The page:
Something by Something Else

By | March 18, 2011

There’s no small amount of irony in the fact that the week after my last post, wherein I mentioned my curious habit of stumbling into cool shows, I unexpectedly found myself taking in both Cirque du Soleil and The Strokes. And for nothing more than the cost of parking. I don’t know why this happens to me, maybe it’s just that I’m flexible with my plans. But I certainly hope it continues.

The first came about because a friend of mine had an extra ticket to Cirque du Soleil and was nice enough to offer it to me. The show I saw was Dralion, which is apparently a little more conventional than past shows. It being my first one however, I was still quite impressed. There was more music and dance involved than I expected, but it really worked. Each acrobatic act was more impressive than the last, and the clowns really made me want to get back into learning Italian. Certainly the juggler was fantastic and of particular interest to me, since I could look at his act from a mechanical standpoint and recognize many of of the tricks he did and just how difficult they are. The highlight of his routine was a brief flirtation with a 7-ball cascade, which made my paltry 3 seem utterly mundane. I was also really impressed by the woman who swung around on a large suspended hoop, especially by her finale where she twirled around rapidly until she became almost a blur. She was then immediately on her feet and walking around. Most of the acrobatics were merely the result of great skill and training, but I genuinely don’t understand how she was physiologically able to do that.

Although I was certainly able to appreciate the acts, I feel like they didn’t strike me in quite the same way as they might have when I was younger, or as they might have been seen in older times. Much as movies and video games may desensitize us to violence, I feel like they also desensitize us to the extraordinary. Now when you see something incredible you have to mentally correct for the fact that it’s not pretend, and -then- be impressed. There’s a disconnect there that I think is new to the human experience. My first impression when watching the acrobatics was something along the lines of, “Oh, I can do that…in Prince of Persia.” I’m not sure if making the instinctual connection between actions we see in the real world and experiences we have in a digital space is concerning or just fascinating. I suppose it’s more of a concern in terms of children. “Don’t try this at home” really is necessary if the line between fantasy and reality is becoming so fuzzy.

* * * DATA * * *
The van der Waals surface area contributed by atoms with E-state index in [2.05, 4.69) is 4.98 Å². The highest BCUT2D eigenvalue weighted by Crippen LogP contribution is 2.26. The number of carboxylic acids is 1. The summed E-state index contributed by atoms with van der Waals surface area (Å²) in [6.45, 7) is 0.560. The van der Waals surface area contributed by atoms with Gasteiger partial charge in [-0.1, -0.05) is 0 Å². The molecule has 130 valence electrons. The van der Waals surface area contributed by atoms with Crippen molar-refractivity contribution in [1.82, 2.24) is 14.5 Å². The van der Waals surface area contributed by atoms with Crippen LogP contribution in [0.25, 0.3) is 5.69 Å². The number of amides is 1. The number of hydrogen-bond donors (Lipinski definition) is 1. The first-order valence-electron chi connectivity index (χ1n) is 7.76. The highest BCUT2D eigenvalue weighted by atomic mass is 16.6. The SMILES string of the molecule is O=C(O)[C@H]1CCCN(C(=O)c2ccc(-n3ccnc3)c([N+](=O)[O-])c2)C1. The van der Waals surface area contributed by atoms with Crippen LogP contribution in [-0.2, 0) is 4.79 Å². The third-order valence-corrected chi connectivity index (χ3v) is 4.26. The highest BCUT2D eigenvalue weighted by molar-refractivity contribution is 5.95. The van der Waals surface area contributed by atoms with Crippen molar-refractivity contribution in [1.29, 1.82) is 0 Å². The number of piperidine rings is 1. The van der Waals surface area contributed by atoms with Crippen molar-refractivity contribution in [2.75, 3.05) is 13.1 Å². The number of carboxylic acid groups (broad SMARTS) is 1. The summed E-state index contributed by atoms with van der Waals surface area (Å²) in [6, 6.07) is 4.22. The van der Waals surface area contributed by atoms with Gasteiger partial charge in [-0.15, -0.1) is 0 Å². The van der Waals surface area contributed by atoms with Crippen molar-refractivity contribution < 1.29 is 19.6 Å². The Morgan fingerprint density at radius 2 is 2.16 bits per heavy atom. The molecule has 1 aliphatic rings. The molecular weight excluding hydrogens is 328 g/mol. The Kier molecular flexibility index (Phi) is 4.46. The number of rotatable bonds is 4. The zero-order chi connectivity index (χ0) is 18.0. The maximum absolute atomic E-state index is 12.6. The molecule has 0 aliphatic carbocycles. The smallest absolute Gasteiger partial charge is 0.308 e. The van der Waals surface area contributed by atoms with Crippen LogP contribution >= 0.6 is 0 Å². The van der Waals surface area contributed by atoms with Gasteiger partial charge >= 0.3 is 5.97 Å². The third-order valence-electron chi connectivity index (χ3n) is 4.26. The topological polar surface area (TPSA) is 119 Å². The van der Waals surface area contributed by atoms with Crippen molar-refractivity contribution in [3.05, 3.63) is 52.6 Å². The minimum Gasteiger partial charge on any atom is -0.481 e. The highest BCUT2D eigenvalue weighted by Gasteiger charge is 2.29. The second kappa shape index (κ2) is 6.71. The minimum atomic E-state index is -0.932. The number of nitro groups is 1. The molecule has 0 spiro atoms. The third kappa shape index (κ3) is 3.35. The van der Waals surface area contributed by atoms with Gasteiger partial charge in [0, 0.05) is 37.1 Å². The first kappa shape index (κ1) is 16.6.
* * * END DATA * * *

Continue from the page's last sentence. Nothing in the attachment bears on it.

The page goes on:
Wednesday evening I discovered that The Strokes were playing a free show for SXSW the next night. Now, I know I just talked about how I’ve lived here three years and have never done anything related to the festival. But the show was at the right time for me to go just after work, and the “free” bit did away with financial concerns. So I decided to give it a whirl on a whim. (Oh yeah, that sentence just happened.) And while I certainly had a great time, it was probably the least fun I’ve had at a concert. Part of that was that being an outdoor free show, I was assaulted with all manner of odors I could have done without. The sweaty press of of the mob did manage to propel me forward to a respectably short distance from the stage after they broke down the gate, but I could have done without quite so much shoving. And admittedly the music of the Strokes brings up mixed emotions due to prior associations in my personal life, which is no fault of theirs. But I also discovered that the degree to which I enjoy a band has a definite effect on my enjoyment of a live gig. I like The Strokes and think they’re a great group, but I don’t “love” them. Whereas if it had been, say, The Killers or U2 up there, I would have been losing my mind, crowd surfers kicking my head or no. But again, it was still an awesome concert and I wouldn’t have missed it, right up to the final fireworks-laden performance of “Last Nite.” (Apologies for the shaky camerawork.)

Speaking of U2, I’m hoping to see them again this summer. Most likely in Toronto, as an aside to a week of visiting various friends in Canadaland. That’ll be in early July…I haven’t made arrangements yet, but I’ve got the vacation time and I’ve got the money, so all should be milk and honey. Only, I don’t have a passport right now. I should probably see about that. Also still planning the sojourn back to Seattle in August for my triumphant return to PAX Prime. My summer is suddenly looking busy.

With all that’s going on, I’m ready to take the weekend to relax. The apartment could use some tidying, my cat needs attention, and I’ve a film history paper to write that necessitates the viewing of three classic westerns. After doing some research I’ve chosen Stagecoach, The Ox-Bow Incident and Tumbleweeds, all of which seem interesting enough. I’ve also been writing more fiction, partially because I’m trying out the new Windows version of Ommwriter. For those of you not familiar with it, it’s basically a minimalist full-screen word processor with no menus or anything else to distract you from writing in the default view. There’s also some optional soothing sounds and different backgrounds, which I’ve thus far ignored. Still, it seems like a really useful tool, and I recommend giving it a try if you do any amount of writing.

Tonight’s recipe is garlic cheese bread topped with pizza sauce and pepperoni. It’s like pizza but it’s not.

 

-Tim


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